There are many reasons to chase a vintage sound when mixing. Perhaps you are working in a genre such as soul or breakbeat where a vintage sound is often appropriated as a stylistic choice. Perhaps you are working with a more `modern` production aesthetic, but you would like to `warm up` a digital mix. Below we give you some tips on how to give your mix that vintage touch.
1. Add Warmth with Hardware
There are various ways that you can add a little analogue style warmth to a track by adding a little distortion. One way to do this is to run individual parts through some analogue hardware, and this needn`t be particularly expensive. The valves and audio transformers in many vintage preamps are specifically designed to add warmth and character to an audio signal. There are also now many modern preamps that aim to do the same thing at prices that won`t break the bank. You don`t necessarily need to use preamps either – a decent analogue compressor can add some great warmth to a digital sound, and obviously you can use it as a compressor as well, so you can squeeze a couple of applications out of one box.
2. Add Warmth with Plug-ins
If hardware is out of the question for the time being, then you can replicate some of these tricks with plug-ins as well. Running your synths through analogue modelling compressors and EQs can really do a lot to warm up a tone. There are plenty of excellent examples on the market, UAD go to great lengths to emulate analogue hardware and have some of the most accurate sounding plug-ins around. Waves` Signature Series is also worth a look, as is XLN Audio`s Retro Colour. Softube`s Saturation Knob is a good free option, that we`ve written about in the past.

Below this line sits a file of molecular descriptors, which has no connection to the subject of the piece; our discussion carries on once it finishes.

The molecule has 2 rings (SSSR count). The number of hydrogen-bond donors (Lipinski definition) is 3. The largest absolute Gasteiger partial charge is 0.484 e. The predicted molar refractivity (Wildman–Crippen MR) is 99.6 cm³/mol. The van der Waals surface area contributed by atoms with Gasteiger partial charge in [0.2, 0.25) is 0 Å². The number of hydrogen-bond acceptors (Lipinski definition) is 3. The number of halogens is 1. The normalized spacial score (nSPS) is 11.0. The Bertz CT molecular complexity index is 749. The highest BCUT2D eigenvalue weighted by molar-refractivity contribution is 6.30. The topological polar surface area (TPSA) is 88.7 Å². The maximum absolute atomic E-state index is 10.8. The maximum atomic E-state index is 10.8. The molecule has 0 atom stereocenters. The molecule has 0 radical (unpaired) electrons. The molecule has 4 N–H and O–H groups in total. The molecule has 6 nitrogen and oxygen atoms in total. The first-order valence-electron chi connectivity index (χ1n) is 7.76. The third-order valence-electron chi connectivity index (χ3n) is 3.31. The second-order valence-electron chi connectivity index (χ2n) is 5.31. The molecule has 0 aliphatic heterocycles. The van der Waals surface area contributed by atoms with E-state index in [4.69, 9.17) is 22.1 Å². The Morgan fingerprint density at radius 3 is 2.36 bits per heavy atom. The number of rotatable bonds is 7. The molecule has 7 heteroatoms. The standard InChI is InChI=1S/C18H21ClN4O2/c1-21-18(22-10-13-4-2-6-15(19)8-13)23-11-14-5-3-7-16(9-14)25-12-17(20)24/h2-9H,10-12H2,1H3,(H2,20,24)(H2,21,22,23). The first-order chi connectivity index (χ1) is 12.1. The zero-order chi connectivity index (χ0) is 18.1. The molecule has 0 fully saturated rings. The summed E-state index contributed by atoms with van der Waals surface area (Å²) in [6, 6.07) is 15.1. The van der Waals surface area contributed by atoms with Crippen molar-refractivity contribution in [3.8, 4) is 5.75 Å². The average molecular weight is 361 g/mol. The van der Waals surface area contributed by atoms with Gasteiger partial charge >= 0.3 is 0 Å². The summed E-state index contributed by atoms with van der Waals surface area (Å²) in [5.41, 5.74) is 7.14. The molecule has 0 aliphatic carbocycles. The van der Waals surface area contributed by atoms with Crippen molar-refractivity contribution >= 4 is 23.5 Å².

3. Add Colour with the Sound of Tape or Vinyl
Incorporating sounds such a tape hiss or vinyl crackle to your productions can add a warm nostalgic feel to digitally recorded tracks. UAD make a very good tape emulation plug-in called Oxide Tape Recorder, and iZotope`s Vinyl is a great free plug-in that we`ve written about on our blog before. You can also search out samples of vinyl or tape and layer these into your mix manually.
4. Use Mix References
If you are aiming for a retro sounding mix and master, it is worth using reference tracks to make sure that your own track has the correct frequency profile. Some mastering tools such as iZotope`s Ozone 8 will let you import references, which the plug-in will aim to match – but you can also just perform this task yourself, using your ears and a free tool such as Voxengo`s SPAN. Analyse the frequency profile of your reference, and try to match it with your own mix. Mixes from the 1970s and earlier don`t tend to contain as many of the very high frequencies or sub-bass lows that modern mixes do, and by removing some of these you may find that your track sounds more authentically vintage.